Ding: I think the biggest mistake a CRO can make is to over-promise and under-deliver. With that in mind, the first criteria I look for in a CRO is its ability to deliver. If a CRO can demonstrate to me that they are able to do what they say they can, then I will continue to evaluate them in terms of their experience and expertise in the work we need performed. I will tell CROs that the best way for them to demonstrate their abilities to me is to show me actual data they have acquired on their platform.  

Miseta: Are there areas where the best fit tends to be a large CRO versus a small or mid-sized one?

Ding: That’s a great question. The larger CRO companies tend to provide services that are more established, such as DNA services, in vivo efficacy studies, PK/PD, MS, biochemical analysis, etc. On the other hand, the smaller CRO companies have the ability to offer me services that are more cutting edge, that might happen to be less proven, or that can be better customized to meet our needs.

Miseta: Does Janssen have a preferred provider list that you use?

Ding: Yes, but I do have the ability to go outside that list.

Miseta: When you do have to go outside that preferred provider list, are there additional challenges associated with doing that?

Ding: I have found that there can be additional challenges associated with working with non-preferred CRO's. I won’t get into any of them, but I can say that I have never found any of those challenges to be limiting.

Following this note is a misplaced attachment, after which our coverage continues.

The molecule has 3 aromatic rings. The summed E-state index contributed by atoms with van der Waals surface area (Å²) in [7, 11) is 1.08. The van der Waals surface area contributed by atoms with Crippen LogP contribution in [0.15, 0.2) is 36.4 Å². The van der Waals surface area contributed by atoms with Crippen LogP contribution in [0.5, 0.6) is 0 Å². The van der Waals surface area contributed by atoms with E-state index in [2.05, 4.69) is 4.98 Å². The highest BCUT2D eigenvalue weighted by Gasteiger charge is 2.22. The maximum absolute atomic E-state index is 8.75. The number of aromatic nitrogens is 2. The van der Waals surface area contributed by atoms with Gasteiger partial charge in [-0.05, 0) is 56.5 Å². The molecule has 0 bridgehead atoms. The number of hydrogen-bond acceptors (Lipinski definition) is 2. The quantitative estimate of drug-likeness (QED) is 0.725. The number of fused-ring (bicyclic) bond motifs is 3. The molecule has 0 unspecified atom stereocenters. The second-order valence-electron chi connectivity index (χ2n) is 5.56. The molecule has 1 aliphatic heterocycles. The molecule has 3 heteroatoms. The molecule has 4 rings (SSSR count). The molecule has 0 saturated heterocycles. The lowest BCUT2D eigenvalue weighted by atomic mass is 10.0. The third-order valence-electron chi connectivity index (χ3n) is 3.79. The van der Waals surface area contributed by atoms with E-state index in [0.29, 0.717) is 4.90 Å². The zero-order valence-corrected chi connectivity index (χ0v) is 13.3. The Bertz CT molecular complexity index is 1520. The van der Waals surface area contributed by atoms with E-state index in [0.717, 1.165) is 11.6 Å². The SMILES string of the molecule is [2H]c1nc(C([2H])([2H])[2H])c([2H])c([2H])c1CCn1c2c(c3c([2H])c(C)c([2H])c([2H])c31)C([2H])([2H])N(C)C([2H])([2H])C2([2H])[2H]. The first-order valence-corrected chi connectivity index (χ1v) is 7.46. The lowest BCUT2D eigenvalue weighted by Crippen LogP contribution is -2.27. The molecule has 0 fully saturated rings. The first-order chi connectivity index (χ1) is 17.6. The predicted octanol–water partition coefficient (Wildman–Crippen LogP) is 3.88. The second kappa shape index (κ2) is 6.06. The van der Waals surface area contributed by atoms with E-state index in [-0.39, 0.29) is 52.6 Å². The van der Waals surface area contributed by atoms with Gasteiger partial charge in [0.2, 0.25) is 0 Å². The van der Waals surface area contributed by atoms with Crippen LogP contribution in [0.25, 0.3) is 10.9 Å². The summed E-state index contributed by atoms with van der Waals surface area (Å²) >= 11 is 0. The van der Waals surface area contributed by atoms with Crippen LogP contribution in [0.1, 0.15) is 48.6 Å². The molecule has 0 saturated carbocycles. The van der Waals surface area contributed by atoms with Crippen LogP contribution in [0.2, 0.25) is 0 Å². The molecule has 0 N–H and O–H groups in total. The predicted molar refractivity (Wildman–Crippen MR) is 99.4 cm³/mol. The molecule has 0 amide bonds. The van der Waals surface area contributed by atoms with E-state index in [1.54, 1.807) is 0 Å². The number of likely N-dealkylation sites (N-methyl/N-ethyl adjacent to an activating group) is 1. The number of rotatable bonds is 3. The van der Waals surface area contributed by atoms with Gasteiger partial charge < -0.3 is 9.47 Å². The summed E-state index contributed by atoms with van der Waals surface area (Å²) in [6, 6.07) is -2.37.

Miseta: There will likely be CROs reading this who would like to work with J&J. Do you have any advice for them? Is there an approach you recommend that might help them to do business with the company? 

Ding: Most of the CROs I have learned about or become aware of were through word of mouth, published journals, or an industry contact. A good recommendation from someone I trust goes a long way in helping me select a vendor. I have also met many of them through industry-related shows and conferences.

Here is one piece of advice I would give to any CRO looking to work with a company as large as J&J: Do not take one group’s or one person’s disinterest as an endpoint to the conversation. J&J is a huge company with many departments and sub-groups that all have independent projects going on at any point in time. Just because one department or sub-group can’t use your skills doesn’t mean that another won’t welcome them. Don’t ever stop trying.   

Miseta: Biotherapeutics seems to be a hot area in pharma right now. Why do you think that is?

Ding: This is only my opinion, but biotherapeutics such as monoclonal antibodies naturally have a low toxicity profile and high specificity compared to small molecule therapeutics. This makes them ideal for use as a therapeutic agent. I think we are just beginning to fully push the limits of leveraging antibodies as a therapeutic. This is made evident by the sheer number of monoclonal antibodies, antibody drug conjugates (ADCs), and scFv (single-chain fragment variable) currently in various stages of Phase 1 to Phase 3 clinical trials.

A sub-category of biotherapeutics that I'm particularly interested in is utilizing next generation sequencing (NGS) to interrogate the adaptive immune response in various diseases. I see that having a lot of promise in the future.

Miseta: Is there an opportunity for CROs to assist pharma companies in this area?

Ding: Absolutely! To complete the projects I'm currently interested in I will be using multiple CRO's and external collaborations for sample preparations, NGS, and analysis.